Caveat:  Let me start this post by saying that none of the photos are mine – the one above and others are from the internet and a group I will show you later is from Wes, a fellow traveler to India. To take photos of this magnificent, stunningly beautiful animal is both a major goal and frustration for me, for as of this writing I have been unable to see tigers in the wild.

As my readers will recall, I initially decided to travel to India in the hope, that on an included tiger safari in Panna Tiger Reserve I would finally reach my goal.  Sadly, the closest I got was this footprint.

The India trip nevertheless became one of most impactful and profound journeys I have ever taken (a subject for another post) and I remain mesmerized and fascinated by the elusive tiger. There are six  extant subspecies of tiger found in India,  Southern Asia, Russia and Indonesia, and sadly their numbers over the last century have fallen almost 95 percent due to hunting and loss of habitat.  Recently there has been some hopeful news about increasing populations – more on that later, but let’s look at some tiger facts.

  • The tiger is the biggest species of the cat family. Siberian tigers are the largest – with males reaching  a length of up to  11 feet and weighing up to  660 pounds
  • Habitats are generally densely covered in vegetation with access to water and prey
  • No two tigers have the same markings, and their stripes are as individual as fingerprints
  • Tigers, unlike most cats, love the water and are strong swimmers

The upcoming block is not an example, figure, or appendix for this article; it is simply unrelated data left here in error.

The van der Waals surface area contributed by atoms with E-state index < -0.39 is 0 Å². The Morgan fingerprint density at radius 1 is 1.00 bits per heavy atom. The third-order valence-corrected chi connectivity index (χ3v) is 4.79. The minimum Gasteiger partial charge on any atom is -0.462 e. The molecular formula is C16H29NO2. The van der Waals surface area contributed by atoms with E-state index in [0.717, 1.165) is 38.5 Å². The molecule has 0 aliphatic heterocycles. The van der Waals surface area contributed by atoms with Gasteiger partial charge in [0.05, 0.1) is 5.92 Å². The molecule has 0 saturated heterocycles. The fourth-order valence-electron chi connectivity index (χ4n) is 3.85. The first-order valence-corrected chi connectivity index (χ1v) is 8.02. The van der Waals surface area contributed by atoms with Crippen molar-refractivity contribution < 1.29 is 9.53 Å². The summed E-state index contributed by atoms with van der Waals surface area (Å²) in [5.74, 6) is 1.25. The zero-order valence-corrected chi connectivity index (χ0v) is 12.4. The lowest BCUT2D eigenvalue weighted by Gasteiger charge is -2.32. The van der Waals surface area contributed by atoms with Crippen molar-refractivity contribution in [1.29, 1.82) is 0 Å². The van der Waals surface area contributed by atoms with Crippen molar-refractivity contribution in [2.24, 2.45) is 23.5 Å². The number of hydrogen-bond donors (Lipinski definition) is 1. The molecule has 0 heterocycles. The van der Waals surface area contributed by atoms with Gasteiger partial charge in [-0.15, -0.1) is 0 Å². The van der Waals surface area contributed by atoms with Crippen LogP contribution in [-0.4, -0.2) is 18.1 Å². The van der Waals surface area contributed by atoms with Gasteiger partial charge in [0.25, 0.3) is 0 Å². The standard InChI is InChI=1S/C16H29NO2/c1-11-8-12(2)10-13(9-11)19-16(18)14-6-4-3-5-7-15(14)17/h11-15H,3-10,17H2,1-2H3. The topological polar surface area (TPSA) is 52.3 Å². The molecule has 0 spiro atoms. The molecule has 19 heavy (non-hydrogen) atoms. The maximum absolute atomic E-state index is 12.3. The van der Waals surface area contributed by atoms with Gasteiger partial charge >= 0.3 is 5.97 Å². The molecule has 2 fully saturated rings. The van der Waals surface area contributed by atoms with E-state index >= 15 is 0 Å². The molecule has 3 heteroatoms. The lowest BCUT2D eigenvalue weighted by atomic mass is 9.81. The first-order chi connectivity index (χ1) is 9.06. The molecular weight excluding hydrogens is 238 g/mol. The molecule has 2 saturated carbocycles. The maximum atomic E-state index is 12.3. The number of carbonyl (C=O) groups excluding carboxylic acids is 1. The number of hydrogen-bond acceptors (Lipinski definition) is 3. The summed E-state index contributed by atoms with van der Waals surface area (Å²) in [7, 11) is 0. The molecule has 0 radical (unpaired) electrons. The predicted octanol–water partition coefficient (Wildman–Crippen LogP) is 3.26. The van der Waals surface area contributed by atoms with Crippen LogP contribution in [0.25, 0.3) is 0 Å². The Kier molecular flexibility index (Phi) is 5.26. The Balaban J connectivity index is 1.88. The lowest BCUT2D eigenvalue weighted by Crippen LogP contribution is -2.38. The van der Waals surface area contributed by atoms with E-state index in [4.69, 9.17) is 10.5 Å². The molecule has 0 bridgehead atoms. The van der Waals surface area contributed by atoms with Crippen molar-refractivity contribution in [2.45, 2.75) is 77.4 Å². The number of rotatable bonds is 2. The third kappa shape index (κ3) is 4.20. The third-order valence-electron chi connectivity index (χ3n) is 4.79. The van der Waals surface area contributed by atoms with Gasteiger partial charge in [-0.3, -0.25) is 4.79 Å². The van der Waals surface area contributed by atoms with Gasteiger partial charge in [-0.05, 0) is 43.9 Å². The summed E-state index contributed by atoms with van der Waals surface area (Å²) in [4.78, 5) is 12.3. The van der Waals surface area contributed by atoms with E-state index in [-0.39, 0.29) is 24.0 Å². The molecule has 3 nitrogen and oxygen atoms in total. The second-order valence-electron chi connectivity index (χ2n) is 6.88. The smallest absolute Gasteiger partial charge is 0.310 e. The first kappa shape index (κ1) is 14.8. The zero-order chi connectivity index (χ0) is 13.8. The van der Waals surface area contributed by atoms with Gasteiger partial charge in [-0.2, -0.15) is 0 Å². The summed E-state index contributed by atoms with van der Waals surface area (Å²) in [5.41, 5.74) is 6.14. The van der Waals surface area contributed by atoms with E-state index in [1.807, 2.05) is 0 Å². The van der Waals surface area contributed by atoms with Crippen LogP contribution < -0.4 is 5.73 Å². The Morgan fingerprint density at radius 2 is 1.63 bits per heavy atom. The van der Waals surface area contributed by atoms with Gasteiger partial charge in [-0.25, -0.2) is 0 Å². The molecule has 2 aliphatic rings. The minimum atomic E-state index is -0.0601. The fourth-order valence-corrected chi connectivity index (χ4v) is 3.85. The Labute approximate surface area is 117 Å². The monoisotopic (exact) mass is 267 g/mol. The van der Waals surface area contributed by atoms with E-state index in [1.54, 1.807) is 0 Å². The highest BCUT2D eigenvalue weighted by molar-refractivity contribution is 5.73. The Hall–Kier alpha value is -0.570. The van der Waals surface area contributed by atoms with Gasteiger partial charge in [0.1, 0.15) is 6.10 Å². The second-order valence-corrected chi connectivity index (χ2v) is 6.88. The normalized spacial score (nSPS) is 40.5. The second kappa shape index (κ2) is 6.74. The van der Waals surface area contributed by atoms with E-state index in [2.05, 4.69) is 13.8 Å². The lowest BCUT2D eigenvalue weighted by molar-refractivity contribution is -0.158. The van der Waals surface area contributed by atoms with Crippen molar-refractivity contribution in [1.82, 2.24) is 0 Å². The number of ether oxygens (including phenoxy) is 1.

• They are solitary, with males and females only interacting to mate (and sometimes fight over territory and prey)
  • Tiger litters can have between 2 to 6 cubs.  Cubs stay with their mom for 2-3 years while she teaches them the ropes
  • Tigers require a large territory – tigresses need about 8 square miles but male tigers require almost 40 square miles.  This distance adds to the difficulty of increasing the population
  • The tiger population was down to 3200 animals by 1947, but recent successful conservation efforts, primarily in India, Nepal and Bhutan, have helped to increase the population  to almost 4000

While I personally have not yet photographed a tiger in the wild, I was able to vicariously enjoy my fellow traveler Wes’ success in doing so.  After our initial journey through India was completed, Wes and his wife continued on to Ranthambore Tiger Preserve in the Sawai Madhopur district of Rajasthan in Northern India.  Being great people, their karma was justly rewarded by these really up close and personal encounters:

I was captivated by this video:

If you are still not convinced that tigers are the most beautiful, powerful, exotic creatures, let me offer up these few pics a from the internet to seal the deal:


Courtesy NTCA

I rest my case.



    • Agree that the timing of our trip was fortuitous. Appreciate your support Wes – and thanks again for giving me permission to use your wonderful photos and video!

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